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Reviewed by Charles Remington for Readers' Favorite
Jonathan Tindale spent a while living in New Zealand, housed in a dilapidated caravan located in the remote South Island countryside that New Zealanders call the wop-wops. Some considerable time later, long after his return to his native UK, he received a scrappy manuscript which, strangely, had been sent by that very same caravan. It consisted of diary entries, which he had written during his stay, linked together with observations, interpretations and information added by the caravan - additions which it had based on the many years spent travelling the New Zealand road system and its observation of the various occupants it had carried. Jonathan has decided to publish the manuscript under the title Squashed Possums, Off the Beaten Track in New Zealand, a book which provides much information about this unique southern hemisphere nation and the nature of its indigenous caravans. There is historical detail, much valuable information on the people, the flora and unusual fauna of the islands, together with some vivid descriptions of the stunning countryside, and harrowing accounts of caravan living during the deep midwinter southerly storms.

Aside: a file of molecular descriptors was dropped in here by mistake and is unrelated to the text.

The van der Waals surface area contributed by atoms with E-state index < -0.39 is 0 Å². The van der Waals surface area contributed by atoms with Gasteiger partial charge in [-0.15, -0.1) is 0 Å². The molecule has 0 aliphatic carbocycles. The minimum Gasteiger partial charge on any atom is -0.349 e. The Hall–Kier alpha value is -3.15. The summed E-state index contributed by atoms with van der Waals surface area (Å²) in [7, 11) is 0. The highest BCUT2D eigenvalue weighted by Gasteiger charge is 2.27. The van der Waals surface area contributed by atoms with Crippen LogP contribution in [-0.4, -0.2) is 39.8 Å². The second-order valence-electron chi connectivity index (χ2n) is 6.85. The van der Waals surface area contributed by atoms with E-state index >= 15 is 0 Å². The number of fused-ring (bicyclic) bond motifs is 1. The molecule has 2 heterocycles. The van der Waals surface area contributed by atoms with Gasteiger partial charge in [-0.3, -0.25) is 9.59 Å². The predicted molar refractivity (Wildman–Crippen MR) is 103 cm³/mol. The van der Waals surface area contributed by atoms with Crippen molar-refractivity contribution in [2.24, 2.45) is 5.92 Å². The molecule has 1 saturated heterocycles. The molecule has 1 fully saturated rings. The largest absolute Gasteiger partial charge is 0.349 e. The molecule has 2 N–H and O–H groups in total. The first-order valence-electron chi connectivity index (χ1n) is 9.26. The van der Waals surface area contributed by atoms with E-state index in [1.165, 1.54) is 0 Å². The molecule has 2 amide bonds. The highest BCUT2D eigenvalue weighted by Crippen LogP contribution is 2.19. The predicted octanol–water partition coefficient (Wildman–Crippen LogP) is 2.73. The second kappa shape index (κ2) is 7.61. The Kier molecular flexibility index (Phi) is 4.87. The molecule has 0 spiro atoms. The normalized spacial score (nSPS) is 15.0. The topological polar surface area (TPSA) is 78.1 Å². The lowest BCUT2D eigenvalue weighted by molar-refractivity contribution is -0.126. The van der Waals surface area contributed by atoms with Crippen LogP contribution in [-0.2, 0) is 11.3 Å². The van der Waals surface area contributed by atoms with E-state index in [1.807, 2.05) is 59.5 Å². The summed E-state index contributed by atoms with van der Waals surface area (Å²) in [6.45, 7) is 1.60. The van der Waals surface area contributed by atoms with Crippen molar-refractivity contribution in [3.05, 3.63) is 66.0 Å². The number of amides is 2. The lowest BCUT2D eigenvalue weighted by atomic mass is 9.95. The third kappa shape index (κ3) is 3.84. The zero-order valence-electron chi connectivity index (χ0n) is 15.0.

Part travelogue, part memoir - I enjoyed this book immensely. The unusual juxtaposition of viewpoints, with the author’s diary entries coupled to observations from the caravan in which he lived, gives the narrative an easy pace. A great deal of information is imparted and absorbed in a light, digestible way. One could easily see the technique used in Squashed Possums applied to other situations with boats, cottages, homes or even castles speaking about their histories and commenting on the lives and antics of their occupants. Jonathan Tindale has produced an excellent work which I would highly recommend.